Ministry of Sound
The longstanding dance music label changed things up massively in this new rebrand, removing much of the iconic and recognisable motifs present in the previous logo.
A few words from Rory Macrae sum up the positive feedback the new logo has received so far.
“The reason why I love what Spin have done with the new logo is that they’ve managed to reinstate that anarchic quality that the original mark had for me when I was growing up. 25 years on, the original MOS logo no longer looked the part. It had dated about as well as the music on ‘Trance Nation’ and now looked naff and childish to a new generation.
Spin wanted to create something that was “spiky and irreverent” and I think they’ve done just that. They have created a new symbol that is grown-up, but just a little. It’s a lot cooler than the original logo but it still feels rebellious and underground.”
We weren’t massive fans of the older logo – which has been dated for quite a while now. This new visual identity is super minimal and the jagged lines and edgy appearance is well suited to a brand associated with heady nights spent in clubs.
The Premier League
In a huge step, the Premier League rebrand updated it’s branding, vastly simplifying the lion that previously represented the biggest football league in the world.
Due to the immense worldwide popularity of the Premier League, it’s no surprise that the release of the new branding was met with a huge, varied number of opinions. The reaction spanned everything from mockery and derision to respect and admiration.
We explored much of the initial reaction in our Premier League rebrand blog post.
We love it. The simple new visual identity and vibrant colours have really grown on us, and the leaked Premier League ball incorporating all of the brand colours is something else:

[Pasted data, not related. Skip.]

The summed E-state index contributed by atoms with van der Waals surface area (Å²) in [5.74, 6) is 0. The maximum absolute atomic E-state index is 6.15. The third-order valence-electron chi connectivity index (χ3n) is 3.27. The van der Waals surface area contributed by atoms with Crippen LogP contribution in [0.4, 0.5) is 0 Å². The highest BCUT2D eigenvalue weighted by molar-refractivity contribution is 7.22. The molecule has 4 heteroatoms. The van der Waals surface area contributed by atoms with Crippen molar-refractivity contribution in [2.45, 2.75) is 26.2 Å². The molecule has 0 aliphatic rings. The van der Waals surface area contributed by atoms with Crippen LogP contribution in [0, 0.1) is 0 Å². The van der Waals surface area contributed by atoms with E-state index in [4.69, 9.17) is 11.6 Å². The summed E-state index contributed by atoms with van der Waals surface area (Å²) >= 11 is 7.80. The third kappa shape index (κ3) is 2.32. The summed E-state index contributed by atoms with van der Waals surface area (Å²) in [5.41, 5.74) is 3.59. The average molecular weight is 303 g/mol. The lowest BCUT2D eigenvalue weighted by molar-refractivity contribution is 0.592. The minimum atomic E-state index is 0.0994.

Instagram updated both the UX of the application and logo, incorporating a bright, summery gradient to replace the vintage inspired polaroid camera inspiration of the premier design.
The logo reaction was mixed, bordering on negative.
Here’s a comment from Maxwell Barna sums up much of the feedback from cultural commentators on the new logo:
“Even if we completely disregard the fact that Instagram’s iconic Polaroid logo is frequently praised as one of the most recognizable tech logos of all time, the new logo lacks the same depth, cohesion, and resonance as its predecessor.”
The below gif sums up much of the critical reaction fairly succinctly:
While the actual logo redesign left a lot to be desired, Instagram have partially redeemed themselves by vastly improved the usability of the Instagram app, stripping it back to make it appear more aesthetically pleasing and easier to use.
Looking into the past for inspiration, The Co-op’s new logo is a bold, simple and uses a powerful light blue colour.
The reaction has been positive. Here’s a few opinions we discovered on Twitter:
Looks like @thecooperative is bringing back their old 1960s logo and reverting to the Co-op. I really like this! pic.twitter.com/UnZpUJw6H9
— Chris Chapman (@trioptimum) May 24, 2016
I think the Co-Op rebrand – and much of what they’re doing in general at the moment – is fantastic! Kudos! pic.twitter.com/0kMRACpcG8
— Craig McPheat (@CraigMcPheat) May 28, 2016
This rebrand harks back to a simpler, more tranquil time. The return of the blue and the brilliant 1968 design is a really successful combo – hats off to North who decided on the bold move to revive the vintage logo when tasked with the rebrand project.
What do you think? Join the conversation by tweeting us at @MarvellousLeeds.